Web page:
The role of basic science exposure during urological training is a controversial topic that is relevant to urologic health, urologic research, and the training of new physician-scientists.

Involvement in basic research fosters critical thinking skills and the understanding of basic concepts of research. It also develops future physician-scientists in urology, who are needed for the advancement of the specialty.

If research education is not included in urology training, future urologists may likely contribute less to scientific discoveries in the years ahead. Nevertheless, only a minority of physicians in training are exposed to significant research experience, and the ranks of physician-scientists in American medicine have been decreasing over the last two decades. This is true even in urology [2],[3] where fewer physicians are willing to undertake a career in academics and basic research. However, to ensure that the field of urology is driving forward and bringing novel techniques to patients, we clearly need to expose more trainees to research. [2],[4],[5]

   Current Status and Obstacles to Successful Research Exposure Top

There has been a tendency over the last decade to reduce or remove dedicated research time during urology residency. Currently, only 18% of urology residency programs in the US offer a year of dedicated and relatively protected period of research time. [2] Often, there is still a significant clinical burden alongside research responsibilities. To counteract this development, leading urologists organized a roundtable discussion in 2005 at the University of Michigan. [6]

This Residency Review Committee (RRC) is exploring a curriculum that includes specialty rotations with an emphasis on specific areas based on the residents' interests. Some residency and fellowship programs are re-examining the role of science since it impacts training, believing that exposure to science is beneficial regardless of the path chosen by the physician entering practice, as the physician at the bedside is often the one making clinical observations that can lead to future discovery. It is the clinical observation that often sparks novel research strategies and leads to medical breakthroughs.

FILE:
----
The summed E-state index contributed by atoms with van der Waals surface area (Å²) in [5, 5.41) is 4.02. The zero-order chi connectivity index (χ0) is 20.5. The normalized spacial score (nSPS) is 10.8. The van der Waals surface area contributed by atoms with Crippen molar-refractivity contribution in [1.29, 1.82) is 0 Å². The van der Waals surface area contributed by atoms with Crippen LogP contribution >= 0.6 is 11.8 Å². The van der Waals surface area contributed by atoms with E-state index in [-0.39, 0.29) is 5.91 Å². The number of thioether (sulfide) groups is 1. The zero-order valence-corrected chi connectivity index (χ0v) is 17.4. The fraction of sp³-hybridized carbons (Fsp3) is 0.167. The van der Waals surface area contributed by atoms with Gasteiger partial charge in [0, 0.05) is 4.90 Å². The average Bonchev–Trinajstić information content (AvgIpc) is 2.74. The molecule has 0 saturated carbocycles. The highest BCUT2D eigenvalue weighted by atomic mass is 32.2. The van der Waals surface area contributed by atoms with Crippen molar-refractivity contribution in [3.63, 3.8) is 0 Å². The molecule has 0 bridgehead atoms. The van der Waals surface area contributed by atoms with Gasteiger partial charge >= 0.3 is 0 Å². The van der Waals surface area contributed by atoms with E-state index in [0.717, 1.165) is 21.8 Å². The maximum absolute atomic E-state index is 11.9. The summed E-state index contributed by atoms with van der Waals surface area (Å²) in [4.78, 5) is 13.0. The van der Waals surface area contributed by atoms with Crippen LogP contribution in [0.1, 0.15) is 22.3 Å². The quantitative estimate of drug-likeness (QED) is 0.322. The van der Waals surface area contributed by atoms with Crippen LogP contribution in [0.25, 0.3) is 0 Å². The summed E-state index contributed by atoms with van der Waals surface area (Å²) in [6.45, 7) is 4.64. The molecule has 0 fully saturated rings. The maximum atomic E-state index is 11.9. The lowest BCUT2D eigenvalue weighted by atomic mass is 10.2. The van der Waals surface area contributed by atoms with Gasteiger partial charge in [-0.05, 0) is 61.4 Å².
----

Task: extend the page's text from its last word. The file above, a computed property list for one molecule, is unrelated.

The extent of research performed by an urologist in training has to correspond with the career path. For some, a short exposure will be sufficient to understand the concepts and the current problems in research, while for others the several years of research are required to learn good research practice and to initiate promising research projects. Learning how to critically evaluate published studies and presented data are the bases for a lifelong learning process regardless of future goals. Research also broadens the mind for new values - for example, while training for surgery, asking the trainees to do as they are told; laboratory work emphasizes generating new ideas and challenging the current dogma. Only research exposure can spark academic curiosity and the desire to answer clinical questions in urology, a key feature of a successful future career in academic urology.

With specialized training becoming more complex, and with the financial pressures of the healthcare system becoming greater, many residency programs have largely eliminated the research experience altogether. Due to changes in medical education programs as well as higher debts after completion of training, fewer physicians are choosing an academic career, and when they do, they may have only had a limited basic research experience. In their recent overview paper, Montie et al., [6] identified four major barriers to research during urology training. These are money, time, space, and mentorship.

Research funds

A potential reason why residents do not pursue an academic career in urology might be the perception of unattractive financial rewards in academics. This is of major concern to US students, where over 80% of medical students graduate with significant debt (the average is 135 000 US $). [7] In general, financial rewards are an understandable attractant and academic medicine has less financial rewards than private practice. On a personal level, this draws many physicians away from basic research. Further, it seems that social rewards for excellent surgery are higher than for excellent research.